Newspaper Page Text
Written for the Hunlingdon Journal,
THE FOURTH OF JULY.
Ye sons of valiant sires!
Come haste to tune your lyres.
For the song of liberty ;
'Tis our country's natal day,
Therefore let the choral lay,
Swell forth loud and free.
Let your memory's insence burn;
Round the gallant warrior's urn,
With deep and flowing howls,
Come pledge the honored dead :
Heaven's choicest boons he shed
On their immortal souls.
In Liberty's high cause
Did they strive for equal laws,
And gave the mighty stroke,
That unfurled our stripes and stari—
Concluded all their wars,
And the chords that held them, broke.
Then ye sons of valiant sires,
Haste—haste to tune your lyres,
With happy hearts elate,
And while the earth doth turn,
And freedom's fires doth burn,
May our God save the State.
Huntingdon, My; 1851.
My Girlhood's Home.
BY EMILY GERTRUDE DIACAULIFF.
Bring back the days, the sunny hours,
Of girlhood's thoughtless glee;
The placid stream, the opening flowers—
Oh bring them back to me.
The noontide walks, the hallowed eve,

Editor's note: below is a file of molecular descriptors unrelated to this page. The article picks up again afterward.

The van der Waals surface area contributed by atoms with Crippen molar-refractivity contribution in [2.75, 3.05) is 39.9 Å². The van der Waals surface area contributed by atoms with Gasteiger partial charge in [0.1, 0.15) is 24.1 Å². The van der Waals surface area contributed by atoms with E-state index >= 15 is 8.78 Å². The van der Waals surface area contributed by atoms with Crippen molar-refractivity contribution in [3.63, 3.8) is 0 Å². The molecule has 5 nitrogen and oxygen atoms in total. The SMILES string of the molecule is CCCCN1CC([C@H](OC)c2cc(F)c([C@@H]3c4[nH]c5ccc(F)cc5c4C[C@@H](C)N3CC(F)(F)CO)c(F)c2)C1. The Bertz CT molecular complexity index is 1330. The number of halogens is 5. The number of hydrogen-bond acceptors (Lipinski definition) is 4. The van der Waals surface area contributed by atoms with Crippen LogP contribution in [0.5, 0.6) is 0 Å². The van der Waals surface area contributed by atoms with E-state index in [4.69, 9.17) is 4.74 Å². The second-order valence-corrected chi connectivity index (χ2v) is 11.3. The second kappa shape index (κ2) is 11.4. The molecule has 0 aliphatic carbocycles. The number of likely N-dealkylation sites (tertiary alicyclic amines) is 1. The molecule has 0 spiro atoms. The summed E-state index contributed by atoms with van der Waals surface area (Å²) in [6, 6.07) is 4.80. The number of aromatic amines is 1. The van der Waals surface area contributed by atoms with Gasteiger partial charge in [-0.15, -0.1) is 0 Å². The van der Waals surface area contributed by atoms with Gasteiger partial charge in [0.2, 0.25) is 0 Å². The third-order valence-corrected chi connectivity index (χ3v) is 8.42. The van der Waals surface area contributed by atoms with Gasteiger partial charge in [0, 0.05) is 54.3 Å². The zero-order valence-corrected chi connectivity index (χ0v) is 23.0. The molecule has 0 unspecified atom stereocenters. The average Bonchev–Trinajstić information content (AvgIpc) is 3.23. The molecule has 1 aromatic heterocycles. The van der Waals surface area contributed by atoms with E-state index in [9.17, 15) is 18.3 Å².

The loved, the lost—that brow
On which love sat like sunset's leave—
Oh 'ring them back to me now.
Where is my home—my girlhood's hoMe,
Of sweetness? Has it fled?
Alas! 'tis gone; the joyous tone
Of its lived cadence dead.
Bring me the happy scenes, which there
Passed like a summer's dream
The soft'ning tints of memory,
Ere sorrow o'er me came.
Oh! let me dream I see it still,
With bird and sun and flower,
'Twill serve to soothe a treasured will
In this sad, trying hour.
Home of my youth—farewell, farewell!
Once I did hail your glee:
Painful as is the bosom's swell—
Oh bring it still to me.
Once--iii the Time.
Yon asked me, love, how matv tittles
I think of you a day?
I frankly answer only once,
And mean just what I say
You seem perplexed, and somewhat hurt,
But wait and hear the rhyme;
Pray, how can one do more than once
What one does all the time?
Obedience, Diligence !Ind Truth.
It is said that when the mother of Washington
Was asked how she had formed the character of
her son she had early endeavored to teach him
three things; obedience, diligence and truth. No
better advice can be given by any parents. Teach
your children to ohey.—Let it be the first lesson.
You can hardly begin too soon. It requires con
stant care to keep up the habit of obedience, and
especially to do it in such a way as not to break
down the strength of the child's character. Teach